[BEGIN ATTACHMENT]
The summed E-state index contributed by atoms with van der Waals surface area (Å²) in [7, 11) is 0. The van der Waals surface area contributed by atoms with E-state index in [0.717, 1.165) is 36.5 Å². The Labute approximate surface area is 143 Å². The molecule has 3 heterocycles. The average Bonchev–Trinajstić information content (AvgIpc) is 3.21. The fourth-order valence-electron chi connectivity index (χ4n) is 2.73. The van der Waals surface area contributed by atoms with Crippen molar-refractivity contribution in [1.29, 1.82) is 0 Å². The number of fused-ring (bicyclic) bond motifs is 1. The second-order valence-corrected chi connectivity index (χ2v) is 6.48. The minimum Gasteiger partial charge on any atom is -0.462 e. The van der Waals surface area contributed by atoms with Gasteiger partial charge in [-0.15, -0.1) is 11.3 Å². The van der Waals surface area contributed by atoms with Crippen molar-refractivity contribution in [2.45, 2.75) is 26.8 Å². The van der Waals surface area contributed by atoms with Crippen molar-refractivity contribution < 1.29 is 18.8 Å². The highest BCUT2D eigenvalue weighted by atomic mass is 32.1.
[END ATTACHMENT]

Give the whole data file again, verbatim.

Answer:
The summed E-state index contributed by atoms with van der Waals surface area (Å²) in [7, 11) is 0. The van der Waals surface area contributed by atoms with E-state index in [0.717, 1.165) is 36.5 Å². The Labute approximate surface area is 143 Å². The molecule has 3 heterocycles. The average Bonchev–Trinajstić information content (AvgIpc) is 3.21. The fourth-order valence-electron chi connectivity index (χ4n) is 2.73. The van der Waals surface area contributed by atoms with Crippen molar-refractivity contribution in [1.29, 1.82) is 0 Å². The number of fused-ring (bicyclic) bond motifs is 1. The second-order valence-corrected chi connectivity index (χ2v) is 6.48. The minimum Gasteiger partial charge on any atom is -0.462 e. The van der Waals surface area contributed by atoms with Gasteiger partial charge in [-0.15, -0.1) is 11.3 Å². The van der Waals surface area contributed by atoms with Crippen molar-refractivity contribution in [2.45, 2.75) is 26.8 Å². The van der Waals surface area contributed by atoms with Crippen molar-refractivity contribution < 1.29 is 18.8 Å². The highest BCUT2D eigenvalue weighted by atomic mass is 32.1.